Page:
Saturday, June 3, 2023
Support Our Journalism
HomeOpinionChinascope‘A change is coming’—Xi’s parting message to Putin means anything but peace...

‘A change is coming’—Xi’s parting message to Putin means anything but peace in Ukraine

A post on “182vs13” has gone viral on Chinese social media platform Weibo. It celebrates how Beijing has more diplomatic ties than Taiwan.

Text Size:

China and Russia discussed Indo-Pacific security during Chinese President Xi Jinping’s Moscow visit. The US shared actionable intelligence during the Arunachal Pradesh incursion, according to a report. Honduras switched diplomatic ties to Beijing, ending diplomatic relations with Taipei. Chinascope tracks Xi’s diplomatic dance—and much more.

China over the week

International media widely reported on Xi’s state visit to Moscow over the past week. In their second face-to-face summit on 21 March, Xi and Russian President Vladimir Putin signed a series of agreements. The two key agreements include the Joint Statement on Deepening the Comprehensive Strategic Cooperative Partnership for the New Era and the Pre-2030 Development Plan on Priorities in China-Russia Economic Cooperation.

The agreement on deepening strategic ties between the two countries had some interesting points criticising the US’s Indo-Pacific Strategy.

“The two sides pointed out that the US adheres to the Cold War mentality and pursues the ‘Indo-Pacific Strategy’, which has a negative impact on peace and stability in the region. China and Russia are committed to building an equal, open, and inclusive Asia-Pacific security system that does not target third countries, so as to maintain regional peace, stability, and prosperity,” said the statement.

The joint statement also expressed concerns about AUKUS, the trilateral security agreement on nuclear-powered submarines between the US, UK and Australia.

“The two sides expressed serious concern about the consequences and risks to regional strategic stability of the establishment of the ‘Trilateral Security Partnership’ (AUKUS) by the United States, the United Kingdom, and Australia and related nuclear-powered submarine cooperation programs,” said the joint statement.

The China-Russia agreement pointed to India. It mentioned strengthening their collaboration through the RIC mechanism (Russia, India, and China) and BRICS (Brazil, Russia, India, China and South Africa). Beijing and Moscow want to sway India out of the US’s ambit by appealing to its history of non-alignment. We may witness outreach to India by both the countries to seek greater influence over New Delhi and temper the latter’s ties with Washington.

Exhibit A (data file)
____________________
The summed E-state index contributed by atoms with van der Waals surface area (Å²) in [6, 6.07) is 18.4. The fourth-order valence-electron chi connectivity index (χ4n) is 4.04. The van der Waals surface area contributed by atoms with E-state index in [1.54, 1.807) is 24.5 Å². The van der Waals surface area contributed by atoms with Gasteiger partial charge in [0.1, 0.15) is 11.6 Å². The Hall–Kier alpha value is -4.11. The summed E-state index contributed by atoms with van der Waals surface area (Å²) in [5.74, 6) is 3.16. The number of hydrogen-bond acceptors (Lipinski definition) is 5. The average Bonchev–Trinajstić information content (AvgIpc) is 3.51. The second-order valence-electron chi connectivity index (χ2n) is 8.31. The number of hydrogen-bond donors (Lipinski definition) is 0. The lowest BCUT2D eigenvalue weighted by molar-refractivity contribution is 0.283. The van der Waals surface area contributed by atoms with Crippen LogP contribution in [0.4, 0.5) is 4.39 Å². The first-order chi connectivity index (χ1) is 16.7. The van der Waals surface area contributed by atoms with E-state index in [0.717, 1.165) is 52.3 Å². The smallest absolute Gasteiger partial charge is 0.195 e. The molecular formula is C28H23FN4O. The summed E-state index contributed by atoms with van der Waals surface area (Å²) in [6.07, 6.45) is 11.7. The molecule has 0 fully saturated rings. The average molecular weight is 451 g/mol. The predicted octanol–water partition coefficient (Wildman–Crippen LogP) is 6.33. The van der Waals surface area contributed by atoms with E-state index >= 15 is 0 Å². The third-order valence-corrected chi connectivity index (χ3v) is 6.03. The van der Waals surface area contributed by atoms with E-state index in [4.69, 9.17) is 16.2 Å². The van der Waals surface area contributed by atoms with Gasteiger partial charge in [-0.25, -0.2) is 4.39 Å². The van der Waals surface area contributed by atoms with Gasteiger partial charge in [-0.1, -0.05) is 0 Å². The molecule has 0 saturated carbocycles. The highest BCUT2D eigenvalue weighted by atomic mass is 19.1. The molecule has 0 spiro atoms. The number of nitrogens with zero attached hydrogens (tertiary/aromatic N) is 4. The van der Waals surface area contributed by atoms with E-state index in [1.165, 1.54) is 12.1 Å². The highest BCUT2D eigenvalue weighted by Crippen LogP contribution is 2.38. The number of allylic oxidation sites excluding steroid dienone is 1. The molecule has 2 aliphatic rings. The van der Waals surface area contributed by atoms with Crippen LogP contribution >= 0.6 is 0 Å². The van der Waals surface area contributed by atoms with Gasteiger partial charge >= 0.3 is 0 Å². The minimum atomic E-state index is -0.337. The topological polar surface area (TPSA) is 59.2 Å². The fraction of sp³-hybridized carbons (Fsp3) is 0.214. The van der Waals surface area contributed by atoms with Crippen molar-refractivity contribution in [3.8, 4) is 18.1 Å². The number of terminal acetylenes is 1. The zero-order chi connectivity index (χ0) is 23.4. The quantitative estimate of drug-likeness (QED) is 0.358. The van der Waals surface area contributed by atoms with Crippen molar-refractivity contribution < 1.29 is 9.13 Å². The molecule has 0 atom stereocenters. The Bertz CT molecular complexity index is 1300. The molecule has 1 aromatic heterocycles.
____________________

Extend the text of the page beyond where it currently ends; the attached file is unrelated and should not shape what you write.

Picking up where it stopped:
During the Moscow summit, the two sides signed bilateral cooperation documents in agriculture, forestry, basic scientific and technological research, market regulation, and the media.

The summit resulted in 14 other agreements between the two sides, from soybean to atomic energy. Alexander Gabuev argues these agreements are ‘pretty thin’ as most agenda points are incremental updates to past agreements. The two examples for why these agreements aren’t groundbreaking is the mention of a framework for meetings between Chinese and Russian leaders, which has existed since 1997, and the agreement on Russia building a nuclear power plant in China is already under works.

Experts have tried to assess the outcome of Xi’s visit to Moscow by closely examining the joint statements. But the visit hasn’t resulted in any significant breakthrough in bringing peace to Ukraine as it was discussed when Xi started his visit.

Meanwhile, European Union’s Josep Borrell has claimed that Xi’s visit helped reduce the risk of nuclear war in Ukraine, according to Financial Times.

“One important thing is this visit reduces the risk of nuclear war and they [the Chinese] have made it very, very clear,” said Borrell.

He didn’t clarify how he had come to that conclusion, and the assessment may have been his reading of the events.

“They are not engaged militarily and there is no sign that they want to engage militarily,” he added. A few other EU leaders also believe that China wants to preserve the current international order and wants to broker peace in Ukraine.